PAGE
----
I played Saturday soccer in the morning for a local team in Leigh-on-Sea and rugby in the afternoon for my school - Westcliff County High School - from the ages of 11 to 16. I loved soccer and like many youngsters thought I was good enough to make it professionally.
The trouble was I was also reasonably good at rugby, playing first for Essex and then Eastern Counties U15s. At South Benfleet primary school I had played soccer when only nine years old for SE Essex but when my family moved to Leigh-on-Sea there was no "Southend" U11 side.
When we moved again - this time to Colchester - I found a different experience at rugby and was soon having trials for England. My love for soccer has never diminished and I have followed the ups and down of Charlton Athletic since I was eight and am still a tiny shareholder. I was fortunate enough to be invited to two board room lunches recently v Leyton Orient and v Hartlepool. Charlton has a huge reservoir of support in South London, Kent and parts of Essex. We're also still involved in South Africa and if we had deeper pockets I'm sure we'd be in India and China.
Watching Barcelona destroy Manchester United was on the one hand exhilarating but on the other it was also sad. It was sad because I have watched the decline in skills at every level in soccer. Jack, my son, played club soccer from the ages of 8 till 13; he played and played and played. Not once was he filmed, nor was he given advice on diet or skills practice which could be done at home; true he went to weekly floodlit training sessions but in the end inevitably there was a game involved.
I don't really care if the FA tells the world it has the best schools coaching system in the world and I care less that anyone out there should believe it. The facts are there to be seen not just at Us but also in the senior professional game: whatever it is the FA is teaching is about the past not the present and certainly not the future. Only Arsenal has come close to matching Barcelona (largely with non UK players) but their side has lacked consistency. British players - whether professional or amateur - play too much dross. There's too many professional games for really good players. Worse the short-termism of boards and supporters means that despite the large investments in Academies, the recession and the pressure imposed by the Premier League, means they have largely disappeared.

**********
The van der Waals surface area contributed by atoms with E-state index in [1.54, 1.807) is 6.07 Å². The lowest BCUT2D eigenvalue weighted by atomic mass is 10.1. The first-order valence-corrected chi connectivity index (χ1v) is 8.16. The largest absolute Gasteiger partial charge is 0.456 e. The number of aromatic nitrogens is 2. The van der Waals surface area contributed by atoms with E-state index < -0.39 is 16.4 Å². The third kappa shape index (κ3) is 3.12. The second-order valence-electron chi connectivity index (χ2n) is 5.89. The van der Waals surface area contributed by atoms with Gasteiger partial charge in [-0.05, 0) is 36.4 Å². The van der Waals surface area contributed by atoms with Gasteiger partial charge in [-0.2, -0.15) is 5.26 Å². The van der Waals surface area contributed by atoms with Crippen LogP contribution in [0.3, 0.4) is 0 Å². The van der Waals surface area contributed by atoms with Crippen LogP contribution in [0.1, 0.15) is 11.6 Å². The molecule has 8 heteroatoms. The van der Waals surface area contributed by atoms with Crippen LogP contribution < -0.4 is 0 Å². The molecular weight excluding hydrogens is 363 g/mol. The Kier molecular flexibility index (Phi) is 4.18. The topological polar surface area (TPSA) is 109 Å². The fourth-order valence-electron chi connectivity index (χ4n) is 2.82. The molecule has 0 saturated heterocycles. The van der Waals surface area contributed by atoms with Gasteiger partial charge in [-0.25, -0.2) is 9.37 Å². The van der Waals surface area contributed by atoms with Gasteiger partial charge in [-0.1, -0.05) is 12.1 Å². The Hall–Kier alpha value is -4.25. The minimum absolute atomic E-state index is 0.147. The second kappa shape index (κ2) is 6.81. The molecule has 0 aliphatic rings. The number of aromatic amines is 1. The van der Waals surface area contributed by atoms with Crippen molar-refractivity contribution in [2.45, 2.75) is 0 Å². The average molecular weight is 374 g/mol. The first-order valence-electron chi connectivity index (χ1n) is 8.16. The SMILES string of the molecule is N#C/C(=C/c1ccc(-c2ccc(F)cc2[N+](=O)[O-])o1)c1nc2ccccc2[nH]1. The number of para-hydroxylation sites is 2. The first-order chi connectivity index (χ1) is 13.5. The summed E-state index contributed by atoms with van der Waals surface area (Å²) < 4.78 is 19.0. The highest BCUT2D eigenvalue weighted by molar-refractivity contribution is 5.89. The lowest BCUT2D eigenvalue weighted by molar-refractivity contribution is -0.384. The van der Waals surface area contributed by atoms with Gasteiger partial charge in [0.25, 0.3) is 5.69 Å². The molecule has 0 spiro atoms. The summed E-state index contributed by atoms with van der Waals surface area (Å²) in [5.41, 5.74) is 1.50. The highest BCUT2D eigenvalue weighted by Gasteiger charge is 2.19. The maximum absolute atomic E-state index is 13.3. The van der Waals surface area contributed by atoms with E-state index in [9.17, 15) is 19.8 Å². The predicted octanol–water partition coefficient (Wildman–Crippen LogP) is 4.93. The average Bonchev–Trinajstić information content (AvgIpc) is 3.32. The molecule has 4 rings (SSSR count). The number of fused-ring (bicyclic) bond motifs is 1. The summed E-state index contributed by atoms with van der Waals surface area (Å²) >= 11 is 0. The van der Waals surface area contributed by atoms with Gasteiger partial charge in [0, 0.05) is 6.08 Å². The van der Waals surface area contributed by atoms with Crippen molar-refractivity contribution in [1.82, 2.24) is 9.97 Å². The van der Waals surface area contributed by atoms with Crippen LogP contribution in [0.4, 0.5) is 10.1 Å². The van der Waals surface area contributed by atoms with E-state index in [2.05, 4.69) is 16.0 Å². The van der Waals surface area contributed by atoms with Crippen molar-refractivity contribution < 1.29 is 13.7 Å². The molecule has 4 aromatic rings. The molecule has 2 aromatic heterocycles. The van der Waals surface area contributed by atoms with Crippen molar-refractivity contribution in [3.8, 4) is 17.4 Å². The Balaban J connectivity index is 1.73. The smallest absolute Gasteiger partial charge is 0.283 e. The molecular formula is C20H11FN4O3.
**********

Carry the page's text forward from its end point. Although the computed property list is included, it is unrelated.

I've been a fan of Sir Alex Ferguson throughout his managerial career; what he has achieved at United has been sensational but when you see how his side was dismantled for a second time in three years to Barcelona you know he has to find Alex Ferguson 2.0, aged in his late 20s, as his replacement. And that appointment needs to be made before any more players are bought by him.
We need to persuade the Government and the Football Foundation to impose a new set of rules about what they invest in. We need to start with creating Academies linked to both professional clubs and the school Academies. A tsunami of new thinking needs to be in place before the year is out because we know it won't come from FIFA, the FA or the Premier League.